It’s not what you say but how you say it. ~ Jessica Cabeen

Value people before their positions. ~ Jessica Cabeen 

 

Thanks for listening to FocusED, an educational leadership podcast brought to you by TheSchoolHouse302 @ theschoolhouse302.com where we publish free leadership content. Go to the site, subscribe, and you’ll get all of our content sent directly to your email. 

 

FocusED is your educational leadership podcast where our mission is to dissect a particular focus for teachers and school leaders so that you can learn to lead better and grow faster in your school or district with more knowledge, better understanding, and clear direction on what to do next.

Great School Leaders Think About Their School as a Brand: 5 Ways to Tell Your School’s Story

Great School Leaders Think About Their School as a Brand: 5 Ways to Tell Your School’s Story

Great School Leaders Know How (and Why) to Tell Their School’s Story

We think that everyone can agree that there simply is not enough good news being spread among the masses, all around the world. That’s why we loved John Krasinski and his show, Some Good News, during the pandemic. It was a great reminder to all of us that great things were happening despite the rest of what we heard and saw on TV. Spreading the good news about our schools is no different. 

The most important reason to tell your school’s story is that if you don’t control or contribute to the narrative, someone else will. And, the media is quite negative; as the old saying goes, “if it bleeds, it leads.” Why? The reality is that our brains are attracted to it and controversy sells. A Pew Research Center’s study revealed that most people believe the media negatively contributes to our view of the world, yet, we still tune in.

64% of Americans say social media has a mostly negative effect on the way things are going in the U.S. today.

~ Pew Research Center

That’s why we need to highlight as much of the positive news about our schools as possible. Great leaders embrace this responsibility, and they learn to brand well. This post is designed to help you to tell your school’s story better or, at the very least, to validate the ways in which you already spread your school’s good news. 

The second most important reason to tell your school’s story is that your school deserves to have a brand that attracts top talent. With staff shortages and shallow application pools, school leaders are missing opportunities to showcase their school if they don’t have channels for doing so. The fact is, when it comes to attracting, hiring, and retaining teachers, there are–and will continue to be–winners and losers. Some schools and districts will fill their positions to a greater degree than others, and it will come right down to one thing–the reputation that your school culture has within the community. 

If you have a crappy internal culture, that’s the place school leaders must start and change fast. The best way to do so is through a pressure and support model that’s designed to set clear values and high expectations that are attached to strong staff support.  

But, if your school is already a decent place to work–treating teachers and other staff with dignity and respect–you should be telling your story as loudly and as far and wide as you can. The first step is that all school leaders must learn to think like marketers.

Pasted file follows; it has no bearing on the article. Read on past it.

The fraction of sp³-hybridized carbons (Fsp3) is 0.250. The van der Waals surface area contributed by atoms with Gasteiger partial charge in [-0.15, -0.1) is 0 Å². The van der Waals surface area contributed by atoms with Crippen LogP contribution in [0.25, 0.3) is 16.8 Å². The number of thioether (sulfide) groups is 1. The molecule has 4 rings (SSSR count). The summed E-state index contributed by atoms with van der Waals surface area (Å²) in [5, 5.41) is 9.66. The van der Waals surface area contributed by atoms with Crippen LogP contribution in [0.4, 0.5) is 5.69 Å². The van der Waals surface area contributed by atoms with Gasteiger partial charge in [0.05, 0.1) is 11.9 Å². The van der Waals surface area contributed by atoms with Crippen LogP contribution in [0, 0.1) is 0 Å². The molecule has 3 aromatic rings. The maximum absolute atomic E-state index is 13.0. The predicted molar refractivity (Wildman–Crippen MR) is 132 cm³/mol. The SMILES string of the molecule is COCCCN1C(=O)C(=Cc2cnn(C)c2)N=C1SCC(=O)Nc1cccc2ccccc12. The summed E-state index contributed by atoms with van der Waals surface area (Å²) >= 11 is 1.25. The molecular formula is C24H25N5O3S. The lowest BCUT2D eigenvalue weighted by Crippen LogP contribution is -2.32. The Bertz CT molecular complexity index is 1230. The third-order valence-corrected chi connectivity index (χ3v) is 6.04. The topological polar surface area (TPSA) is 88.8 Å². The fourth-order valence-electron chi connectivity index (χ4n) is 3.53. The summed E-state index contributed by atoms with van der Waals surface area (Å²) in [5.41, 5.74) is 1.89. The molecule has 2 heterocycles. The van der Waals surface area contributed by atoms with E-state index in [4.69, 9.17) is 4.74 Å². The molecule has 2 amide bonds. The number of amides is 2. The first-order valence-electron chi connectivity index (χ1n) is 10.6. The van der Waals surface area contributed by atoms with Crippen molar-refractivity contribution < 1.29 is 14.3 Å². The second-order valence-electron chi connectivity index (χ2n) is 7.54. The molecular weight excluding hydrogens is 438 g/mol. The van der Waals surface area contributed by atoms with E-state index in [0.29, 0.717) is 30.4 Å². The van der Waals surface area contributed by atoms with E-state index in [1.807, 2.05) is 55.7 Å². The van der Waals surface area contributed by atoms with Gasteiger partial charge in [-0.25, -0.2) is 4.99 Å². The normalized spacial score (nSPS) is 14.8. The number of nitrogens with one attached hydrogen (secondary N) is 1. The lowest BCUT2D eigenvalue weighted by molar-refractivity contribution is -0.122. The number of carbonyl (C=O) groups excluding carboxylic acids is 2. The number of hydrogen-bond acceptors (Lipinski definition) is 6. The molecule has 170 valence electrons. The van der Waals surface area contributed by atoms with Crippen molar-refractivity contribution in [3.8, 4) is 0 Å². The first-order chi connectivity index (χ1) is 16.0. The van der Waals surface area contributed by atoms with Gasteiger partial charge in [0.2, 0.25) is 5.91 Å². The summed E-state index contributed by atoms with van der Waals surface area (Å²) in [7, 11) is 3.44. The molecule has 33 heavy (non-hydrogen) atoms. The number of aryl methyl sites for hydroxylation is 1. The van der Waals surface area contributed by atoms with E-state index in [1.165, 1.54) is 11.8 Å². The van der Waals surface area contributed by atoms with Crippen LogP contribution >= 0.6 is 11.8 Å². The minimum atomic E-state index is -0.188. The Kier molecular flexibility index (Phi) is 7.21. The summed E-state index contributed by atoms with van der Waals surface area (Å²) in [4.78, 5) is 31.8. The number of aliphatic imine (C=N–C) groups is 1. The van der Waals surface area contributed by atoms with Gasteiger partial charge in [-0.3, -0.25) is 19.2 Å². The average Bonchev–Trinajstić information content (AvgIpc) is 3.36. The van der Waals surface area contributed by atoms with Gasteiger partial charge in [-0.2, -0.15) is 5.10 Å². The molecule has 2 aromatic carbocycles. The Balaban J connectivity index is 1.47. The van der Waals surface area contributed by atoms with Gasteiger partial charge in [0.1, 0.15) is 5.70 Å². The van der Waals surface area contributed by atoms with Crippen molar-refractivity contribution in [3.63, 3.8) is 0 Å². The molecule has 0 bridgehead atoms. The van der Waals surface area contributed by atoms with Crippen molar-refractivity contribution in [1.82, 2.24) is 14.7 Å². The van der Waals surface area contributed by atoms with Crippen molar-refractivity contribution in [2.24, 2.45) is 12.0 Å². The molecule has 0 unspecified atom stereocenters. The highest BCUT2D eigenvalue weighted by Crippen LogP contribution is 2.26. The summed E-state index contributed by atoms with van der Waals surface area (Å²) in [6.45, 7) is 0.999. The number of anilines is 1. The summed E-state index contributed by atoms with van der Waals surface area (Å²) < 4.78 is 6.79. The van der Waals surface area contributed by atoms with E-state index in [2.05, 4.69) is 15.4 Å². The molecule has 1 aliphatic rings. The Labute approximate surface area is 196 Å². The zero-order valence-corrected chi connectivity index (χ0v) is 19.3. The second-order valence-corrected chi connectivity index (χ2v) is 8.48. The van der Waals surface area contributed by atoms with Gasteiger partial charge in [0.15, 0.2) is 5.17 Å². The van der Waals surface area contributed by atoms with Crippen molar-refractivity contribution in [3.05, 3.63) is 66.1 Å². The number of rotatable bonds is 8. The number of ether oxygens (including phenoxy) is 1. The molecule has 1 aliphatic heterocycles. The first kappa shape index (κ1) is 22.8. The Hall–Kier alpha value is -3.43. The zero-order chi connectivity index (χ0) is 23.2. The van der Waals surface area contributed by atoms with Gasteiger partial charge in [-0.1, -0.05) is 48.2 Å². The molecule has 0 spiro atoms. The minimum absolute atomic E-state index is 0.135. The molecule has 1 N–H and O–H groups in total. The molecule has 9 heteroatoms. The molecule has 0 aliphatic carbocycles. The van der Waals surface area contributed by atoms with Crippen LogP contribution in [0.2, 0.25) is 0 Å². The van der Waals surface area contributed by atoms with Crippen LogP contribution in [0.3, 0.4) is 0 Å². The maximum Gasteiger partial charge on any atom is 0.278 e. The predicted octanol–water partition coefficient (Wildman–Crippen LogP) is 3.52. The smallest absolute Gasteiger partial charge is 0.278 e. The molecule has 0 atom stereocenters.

School Leaders Should Think Like a Marketing Agency

Thinking like a marketer is not something you likely learned in your principal preparation program. That’s because the people who build those programs are former school leaders, and they didn’t likely think like marketers either. TheSchoolHouse302 is to the rescue; we always try to demonstrate the nuances of leadership, including the counterintuitive nature of leading well and the aspects of school leadership that you can’t find from most other leadership development firms. With that said, we’re here to tell you that if you don’t have a marketing hat as one of your many school leadership thinking caps, you need to get one…fast. 

To get you started with your new marketing mindset, we developed five marketing considerations for school leaders that come from research and evidence in the field of marketing. Again, most school leaders don’t study this closely, but you do–or at least you do now–which gives you a competitive advantage when it comes to building your winning team.

5 Ways for School Leaders to Think Like a Marketer 

#1. Culture is King–Marketing is about who you are, not what you are 

The first principle of marketing is that it’s not just advertising; it’s all of the lived experiences that your customers and employees have on a daily basis. You can advertise anything you want, but that doesn’t mean it’s real. Marketing starts with the culture of the school. It’s everything you do. For a long time, schools could operate without a customer service mentality because going to school is compulsory–everyone needs education and everyone sends their children to school. School choice changes that reality. Parents have options and teachers have options, more options than ever before. If we don’t build a positive culture on the inside of our organizations, nothing we say to advertise our schools will matter

Pro Tip: Great school leaders don’t just know that culture is king, they measure it. Check out our Reputable, Effective, Perception Survey for Schools (REPSS) for an example of an instrument that can measure the success and needs of any school culture.  

#2. Great Brands Make a Difference–Marketing is about innovation and leadership